In the best case scenario, the transition from a second generation monarchy to a third generation goes smoothly, and this third generation turns out to be progressive and allows the incorporation of democracy.
In the worst case scenario, the transition does not go smoothly. Then the international community will get involved to protect the oil fields and stop the outbreak of an all-out civil war. By the end of such a nightmare, will there be a Saudi Arabia, regardless of whether or not it’s democratically run?
Eman al-Nafjan blogs about Saudi social and cultural issues at Saudiwoman’s Weblog.
Tibet: A Gift from Above
The biggest disappointment of my life is never having seen my own country. As a Tibetan refugee in India, I have a responsibility to bear witness and experience democracy in neighboring countries. Indian democracy can be raucous and absurd while China has no democracy, rule of law, or government transparency. In India, communal conflicts, religious riots, corruption cases, and socio-economic disparities are everyday phenomena.
The 14th Dalai Lama, who fled to India following the Chinese occupation of Tibet in 1959, relinquished all political powers more than a year ago.
I see the biggest threats to democracy as lack of education, morality, and common sense; poverty, which quells enthusiasm among the masses; the lack of a political will to apply democratic practices; and the lack of commitment to democracy and national development among the political leadership.
Lobsang Wangyal is a photojournalist based in Mcleod Ganj, India.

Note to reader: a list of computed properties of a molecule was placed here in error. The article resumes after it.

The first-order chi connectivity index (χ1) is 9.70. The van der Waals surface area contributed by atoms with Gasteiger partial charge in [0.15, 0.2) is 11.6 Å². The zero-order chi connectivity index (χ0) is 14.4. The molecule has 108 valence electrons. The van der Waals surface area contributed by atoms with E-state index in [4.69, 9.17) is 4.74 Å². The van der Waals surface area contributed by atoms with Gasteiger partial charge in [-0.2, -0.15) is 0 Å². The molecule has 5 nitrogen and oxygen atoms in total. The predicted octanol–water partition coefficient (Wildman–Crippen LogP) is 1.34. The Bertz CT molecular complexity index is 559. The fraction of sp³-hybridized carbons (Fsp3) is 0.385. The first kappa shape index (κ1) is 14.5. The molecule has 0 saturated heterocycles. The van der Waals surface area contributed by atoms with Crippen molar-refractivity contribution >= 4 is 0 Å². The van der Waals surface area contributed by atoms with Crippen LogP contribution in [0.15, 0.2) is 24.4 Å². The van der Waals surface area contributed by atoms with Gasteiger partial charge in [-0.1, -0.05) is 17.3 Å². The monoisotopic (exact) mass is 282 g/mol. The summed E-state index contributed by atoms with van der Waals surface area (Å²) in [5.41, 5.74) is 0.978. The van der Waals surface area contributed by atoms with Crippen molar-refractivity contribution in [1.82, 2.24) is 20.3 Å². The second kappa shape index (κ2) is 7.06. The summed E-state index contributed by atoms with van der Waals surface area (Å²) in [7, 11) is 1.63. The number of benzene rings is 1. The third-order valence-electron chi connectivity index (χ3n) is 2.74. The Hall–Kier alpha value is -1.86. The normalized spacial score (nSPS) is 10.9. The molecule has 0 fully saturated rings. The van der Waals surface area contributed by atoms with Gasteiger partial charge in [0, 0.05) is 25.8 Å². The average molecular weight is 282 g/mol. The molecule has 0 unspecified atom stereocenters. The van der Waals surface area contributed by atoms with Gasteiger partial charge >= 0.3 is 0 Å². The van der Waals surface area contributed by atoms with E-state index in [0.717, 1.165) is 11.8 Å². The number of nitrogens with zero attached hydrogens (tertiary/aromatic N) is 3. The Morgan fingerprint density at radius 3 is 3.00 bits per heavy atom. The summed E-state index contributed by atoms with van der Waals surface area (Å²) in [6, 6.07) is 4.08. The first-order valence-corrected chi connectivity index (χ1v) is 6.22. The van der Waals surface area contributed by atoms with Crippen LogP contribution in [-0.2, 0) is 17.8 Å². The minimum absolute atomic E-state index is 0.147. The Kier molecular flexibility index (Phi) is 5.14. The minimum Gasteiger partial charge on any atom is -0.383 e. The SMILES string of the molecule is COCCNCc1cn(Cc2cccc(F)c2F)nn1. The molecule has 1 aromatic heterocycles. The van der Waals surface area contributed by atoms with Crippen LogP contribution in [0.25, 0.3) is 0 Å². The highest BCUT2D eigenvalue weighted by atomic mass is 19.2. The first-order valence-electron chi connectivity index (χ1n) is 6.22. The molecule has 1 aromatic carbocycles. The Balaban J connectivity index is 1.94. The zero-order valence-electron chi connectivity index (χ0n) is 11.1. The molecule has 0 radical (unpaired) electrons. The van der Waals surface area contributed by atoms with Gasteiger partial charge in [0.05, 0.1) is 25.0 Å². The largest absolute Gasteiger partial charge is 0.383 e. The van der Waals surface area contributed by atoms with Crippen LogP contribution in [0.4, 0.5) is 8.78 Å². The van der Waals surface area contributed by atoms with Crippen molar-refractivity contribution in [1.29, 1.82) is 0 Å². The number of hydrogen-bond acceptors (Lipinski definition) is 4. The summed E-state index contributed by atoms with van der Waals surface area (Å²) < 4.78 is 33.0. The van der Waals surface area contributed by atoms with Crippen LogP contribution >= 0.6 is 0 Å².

Hungary: Pesky Populists
Hungary became a democracy in 1989-90 mostly due to geopolitical changes. The country has a long tradition of a strong government and a weak, if vocal, opposition. Perhaps that’s why the simple fact of getting a freely elected parliament didn’t bring long-term contentment to Hungarians.
In a country of 10 million inhabitants, 1.5 million jobs disappeared. Most Roma were excluded from the labor market, and social inequities grew. Those born and raised after World War II faced homelessness, poverty, and open racism, anti-Semitism, and nationalist demagoguery—to a degree never before experienced.
The biggest weakness of democracy is its portrayal as an elitist game to cover up increasing poverty, social inequality, and injustice. The public consensus on democracy, anti-fascism, and tolerance is melting rapidly. The only solution is to extend, not eliminate, democracy.
Gyula Hegyi is a member of European Commissioner László Andor’s cabinet, and a former member of the European Parliament.
Estonia: “Right of Blood”